Sunday, September 16, 2007

To eat or not to eat, that is the question

For the life of me, I can't find it in my e-mail, but I had a nice conversation with DovBear last year around this time about this post. I wanted to know how on earth a person could go half a day on Rosh Hashanah without eating when I thought it was assur/forbidden to fast on a holiday (other than a fast day, obviously). He replied, as I recollect, that "we serve G-d first." Well, yeah, but, we're still fasting. Okay, you can have a snack, just not a meal, he said.

So I ran it past my rabbi--who promptly nixed my new habit of having a hard-boiled egg before synagogue on Sabbath and/or holidays because an egg constitutes a small meal, not a snack. I had thought I'd be in the clear as long as I didn't eat bread. He said I was allowed to eat milk with cookies or cake, which is clearly a snack.

"But I don't want to have junk food, Rabbi--I want to eat something healthy!"

He finally came up with a "bypass strategy/work-around"--if I said the brachot (blessings) over the Torah (in Birchot HaShachar) and all three paragraphs of the Sh'ma, I'd be "yotzeh" (yotze-et?)--I would have fulfilled my obligation--having prayed first, and could eat anything I wanted.

That works perfectly for me, since I've been saying Birchot HaShachar and P'sukei D'Zimra anyway before going to synagogue on Sabbath or holidays for a couple of years now.

So I'm back to eating a hard-boiled egg before leaving for shul.

Of course, today would have different, it being the half-fast of Tzom Gedalia. On half-fast days, one doesn't eat between sunrise and sunset. (I've heard that some people break the fast after Mincha, or after Mincha-time, but I don't know whether that practice is really permissible.) Unfortunately, I noticed, Friday night, that I was sniffling again--and by Saturday afternoon, it was clear that I was rounding out my recent bronchitis with a full-fledged flu attack.

The weird part is that, while I'm sick enough that I could probably justify eating, I'm sufficiently under the weather that I can barely force myself to drink plain water. Last night, I was coughing so hard that I actually hurt my temporo-mandibular joint, which is some kind of a first for me.

And here I thought I was getting better. I actually had enough voice to sing on Rosh Hashanah, though not nearly at my usual loud-mouthed volume. (For a harmony singer, singing loudly is pretty much a necessity, unless you don't care that nobody but you, yourself, can hear the harmony.) I was hoping that I'd have enough voice back by this coming Friday that I could lead the Yamim Noraim/High Holiday tune for Yigdal, which I've been doing at our local synagogue for several years. This year, the Punster had to pinch-hit for me on Rosh Hashanah.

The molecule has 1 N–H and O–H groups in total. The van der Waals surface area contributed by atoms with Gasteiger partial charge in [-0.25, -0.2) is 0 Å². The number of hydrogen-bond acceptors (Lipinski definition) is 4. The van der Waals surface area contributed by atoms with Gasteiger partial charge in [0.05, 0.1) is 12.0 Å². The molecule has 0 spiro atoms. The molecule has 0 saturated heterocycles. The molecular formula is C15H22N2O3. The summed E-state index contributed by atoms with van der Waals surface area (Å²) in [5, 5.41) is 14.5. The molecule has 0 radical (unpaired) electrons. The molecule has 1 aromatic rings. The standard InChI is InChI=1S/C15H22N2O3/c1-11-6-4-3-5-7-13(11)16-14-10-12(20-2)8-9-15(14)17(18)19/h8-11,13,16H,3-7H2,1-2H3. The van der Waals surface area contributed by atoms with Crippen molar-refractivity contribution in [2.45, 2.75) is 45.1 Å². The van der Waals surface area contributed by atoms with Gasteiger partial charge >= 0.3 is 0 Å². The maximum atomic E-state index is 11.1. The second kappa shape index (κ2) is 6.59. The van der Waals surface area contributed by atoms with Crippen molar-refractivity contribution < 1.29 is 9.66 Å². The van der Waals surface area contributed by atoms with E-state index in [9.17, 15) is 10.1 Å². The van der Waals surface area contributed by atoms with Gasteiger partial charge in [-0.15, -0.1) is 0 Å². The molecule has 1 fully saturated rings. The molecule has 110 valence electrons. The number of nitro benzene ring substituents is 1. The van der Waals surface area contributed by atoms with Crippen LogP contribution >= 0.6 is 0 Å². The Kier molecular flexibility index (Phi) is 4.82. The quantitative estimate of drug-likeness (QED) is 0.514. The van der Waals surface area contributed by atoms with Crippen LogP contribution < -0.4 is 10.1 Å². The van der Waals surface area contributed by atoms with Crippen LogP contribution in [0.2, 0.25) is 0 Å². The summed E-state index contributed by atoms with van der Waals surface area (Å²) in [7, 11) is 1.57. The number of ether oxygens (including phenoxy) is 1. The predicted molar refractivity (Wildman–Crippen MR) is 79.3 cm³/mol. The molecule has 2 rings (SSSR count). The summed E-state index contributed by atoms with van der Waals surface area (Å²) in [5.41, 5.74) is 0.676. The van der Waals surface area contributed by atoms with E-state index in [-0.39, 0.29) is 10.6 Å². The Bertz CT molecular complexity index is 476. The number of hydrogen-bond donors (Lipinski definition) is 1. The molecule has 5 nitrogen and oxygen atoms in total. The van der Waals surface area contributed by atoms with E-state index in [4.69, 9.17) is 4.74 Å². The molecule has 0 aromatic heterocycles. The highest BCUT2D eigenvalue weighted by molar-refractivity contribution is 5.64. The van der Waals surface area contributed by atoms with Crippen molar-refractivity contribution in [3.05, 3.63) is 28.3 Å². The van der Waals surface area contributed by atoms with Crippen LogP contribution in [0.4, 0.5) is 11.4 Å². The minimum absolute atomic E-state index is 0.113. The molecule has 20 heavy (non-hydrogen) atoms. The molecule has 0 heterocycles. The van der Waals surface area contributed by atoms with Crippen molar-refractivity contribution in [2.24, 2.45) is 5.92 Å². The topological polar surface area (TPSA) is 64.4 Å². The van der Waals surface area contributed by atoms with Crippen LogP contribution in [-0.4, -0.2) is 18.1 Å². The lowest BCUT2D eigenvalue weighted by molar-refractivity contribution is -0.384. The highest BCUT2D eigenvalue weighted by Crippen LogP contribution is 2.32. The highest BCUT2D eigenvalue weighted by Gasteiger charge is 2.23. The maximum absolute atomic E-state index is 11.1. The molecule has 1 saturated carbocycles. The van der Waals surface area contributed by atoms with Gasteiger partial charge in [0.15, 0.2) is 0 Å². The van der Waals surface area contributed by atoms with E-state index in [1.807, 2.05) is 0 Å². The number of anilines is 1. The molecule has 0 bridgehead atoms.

Well, we shall see. In the meantime, there goes the rest of my sick leave. :(

Monday, September 17 update:

Darn, here's that missing discussion with DovBear. And, apparently, I goofed--my rabbi did not say that I'm allowed to eat a hard-boiled egg before going to synagogue. But my acid reflux, which was aggravated by my recent bout with bronchitis, and which is also aggravated by the consumption of nuts (not to mention chocolate, citrus, tomatoes, . . . ), takes the nuts-and-fruit solution off the (literal) table. A hard-boiled egg is the only protein source that I can think of that isn't a big deal to put together and doesn't risk aggravating my health problem. So I'm afraid I'm just going to have to say "nuts!" to my rabbi's solution and eat a hard-boiled egg before going to synagogue anyway.

Sunday, September 30, 2007 update:

I showed my rabbi a Friday, September 21, 2007 New York Jewish Press article by Rabbi J. Simcha Cohen, "Food on the Sabbath Prior to Kiddush," stating that, according to some opinions, it's permissible to eat and drink, but not to have a full meal, prior to Musaf. His response was that, since I'm "weak" (I'm pretty sure that's the English word he used, though I forget the Hebrew), I'm permitted to eat a hard-boiled egg before coming to synagogue on Sabbath. (Presumably, the same would apply to a holiday.) I was hoping to get a more clear-cut explanation of why he had said that junk food, but not real food, was fine before shul, but I'll take any kula (lenient interpretation of a law) that I can get.


Anonymous Anonymous said...

I could be completely wrong here, but I thought that if you're going to eat before davening, the ideal thing is something with the generic "shehakol" blessing (some yogurt maybe?) Then fruit/veg/pastries (other non-hamotzi foods) are less desirable, and then bread is the biggest no-no. (Bear in mind, this all comes from the "something I vaguely remember reading somewhere" pile and is thus not tremendously reliable).

Mon Sep 17, 06:38:00 PM 2007  
Blogger Shira Salamone said...

That's the point, Woodrow--doesn't an egg need the brachah/blessing "shehakol"? I honestly don't understand why it should be okay to eat a pastry (which takes the brachah "mezonot") but not an egg, which, being "shehakol," is lower on the brachah scale of importance. What's the higher priority:
a) avoiding eating even the smallest meal;
b) avoiding eating a food that requires a higher-level blessing before eating (e.g., most fruit [blessing: p'ri ha-etz] and vegetables [blessing: p'ri ha-adamah]),
c) avoiding eating a food that requires an even higher-level blessing after eating (the grains and fruits considered indigenous to the Land of Israel, namely, wheat, barley, oats, rye, spelt, grape wine or juice, grapes, figs, pomegranates, olives, or dates).

Mon Sep 17, 07:10:00 PM 2007  
Blogger Commenter Abbi said...

Seriously, your rabbi sounds a little goofy. I'd shop around for another one.

Tue Sep 18, 03:20:00 AM 2007  
Blogger PsychoToddler said...

1. You clearly are NOT allowed to fast on Rosh Hashana. I had a super frum rebbe once who made it a point to drink a glass of water prior to shul on RH, the only day of the year on which he did so.

2. Tzom Gedalia is a minor fast and your health is as they say "docheh" it so don't feel bad if you had to eat that day. (Parenthetically, why we fast on this day but not Yom Hashoa is beyond me). Anyway, I had a worsening headache on Sunday and finally broke the fast mid morning.